Tuesday, August 20, 2013

The Real Richard III

Posthumously edited portrait of King Richard
  Wrongly portrayed as one of the nastiest villains on the English stage, King Richard III needs to be looked upon once more in brighter light. In Shakespeare's play he is depicted as a malformed tyrant, incapable of any humane act. While it is possible that Richard suffered from scoliosis, chances are it was not obvious under his clothes. In what is probably the most famous portrait of Richard, X-Ray has been used to show that Richard's humped back was added many years after his death. King Richard's remains were recently discovered under a parking lot in Leicester. His skeleton shows many postmortem wounds, which verifies many contemporary accounts. Richard's body was mutilated and abused after his defeat at Bosworth Field (which I will discuss more next post!)
   Born on October 2, 1452, Richard was the youngest of the Duke of York's sons. After his father's death, Richard and his brothers George and Edward, the future King Edward IV, were taken into the guardianship of Richard Neville, Earl of Warwick, who was often called 'the Kingmaker'. Richard's brother Edward had to fight to gain his throne, and Richard was always at his side. Richard was there through thick and thin. He fled with Edward to exile and returned to see him crowned King of England. 
  When Edward was crowned he rewarded his brother with the title of Duke of Gloucester. Along with the prestigious title Richard was given Anne Neville, daughter of his former guardian, the Earl of Warwick, in marriage. To the marriage Anne brought with her the extensive Neville estates located in northern England. 
  Now is when we see Richard's life become much more exciting. Upon the death of his brother the king, Richard was given guardianship of his nephew, the heir to the throne, and temporary control of the kingdom. Richard had agreed to rule until his nephew prince Edward could be crowned king.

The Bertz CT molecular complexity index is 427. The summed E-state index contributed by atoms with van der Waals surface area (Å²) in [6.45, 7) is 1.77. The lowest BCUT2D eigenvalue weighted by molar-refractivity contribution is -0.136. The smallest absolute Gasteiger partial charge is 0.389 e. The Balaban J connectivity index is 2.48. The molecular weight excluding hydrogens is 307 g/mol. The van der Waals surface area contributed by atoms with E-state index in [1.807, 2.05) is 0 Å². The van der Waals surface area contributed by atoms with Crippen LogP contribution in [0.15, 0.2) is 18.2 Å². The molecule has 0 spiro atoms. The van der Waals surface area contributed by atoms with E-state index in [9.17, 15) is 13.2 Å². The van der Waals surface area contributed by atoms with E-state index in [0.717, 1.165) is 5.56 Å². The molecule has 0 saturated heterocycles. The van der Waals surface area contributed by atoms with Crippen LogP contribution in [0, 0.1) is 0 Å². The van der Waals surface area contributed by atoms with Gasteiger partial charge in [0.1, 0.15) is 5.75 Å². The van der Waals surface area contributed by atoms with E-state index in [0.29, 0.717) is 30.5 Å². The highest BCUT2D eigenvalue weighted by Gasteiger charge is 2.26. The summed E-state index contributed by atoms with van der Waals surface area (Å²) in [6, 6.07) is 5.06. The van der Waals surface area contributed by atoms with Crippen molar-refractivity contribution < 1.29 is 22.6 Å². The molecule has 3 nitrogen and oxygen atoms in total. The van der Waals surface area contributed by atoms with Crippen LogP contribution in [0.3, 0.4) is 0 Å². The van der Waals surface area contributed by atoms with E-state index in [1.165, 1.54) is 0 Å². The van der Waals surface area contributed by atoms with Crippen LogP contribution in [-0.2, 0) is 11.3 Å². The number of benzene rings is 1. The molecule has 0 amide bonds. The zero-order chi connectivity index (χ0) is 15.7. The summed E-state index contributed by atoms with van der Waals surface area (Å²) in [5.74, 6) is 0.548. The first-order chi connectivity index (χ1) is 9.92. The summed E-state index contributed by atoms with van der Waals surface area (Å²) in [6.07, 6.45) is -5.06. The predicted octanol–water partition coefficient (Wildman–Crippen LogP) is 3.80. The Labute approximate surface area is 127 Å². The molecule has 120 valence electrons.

And here is where Richard gets his shady reputation: On his way into London Richard had his young nephew thrown into the Tower of London. At first, Richard claimed it was for his safety, but only a short time later Richard declared the prince and his siblings illegitimate, making Richard, Duke of Gloucester, heir to the throne. His coronation took place the following month. 
Facial Reconstruction of King Richard
   However, Richard did not feel safe with only one of his nephews in the Tower. He also placed Edward's younger brother Prince Richard in the Tower, too. Soon after joining his brother in the Tower both boys disappeared. The boys were both presumed dead- murdered on Richard's orders. What we know now, however, is many people had the opportunity and the motive to kill the two boys. Sir Richard Brackenbury, the constable of the Tower, Henry Tudor, who needed the boys dead in order to seize the throne for himself, or even Henry Tudor's ambitious mother, Margaret Beaufort. Even after many excavations in the Tower of London no skeletons have been found that fit the boy's ages.

          Look Forward to my next article The Real Richard III Part Two:                                                           Bosworth and Beyond


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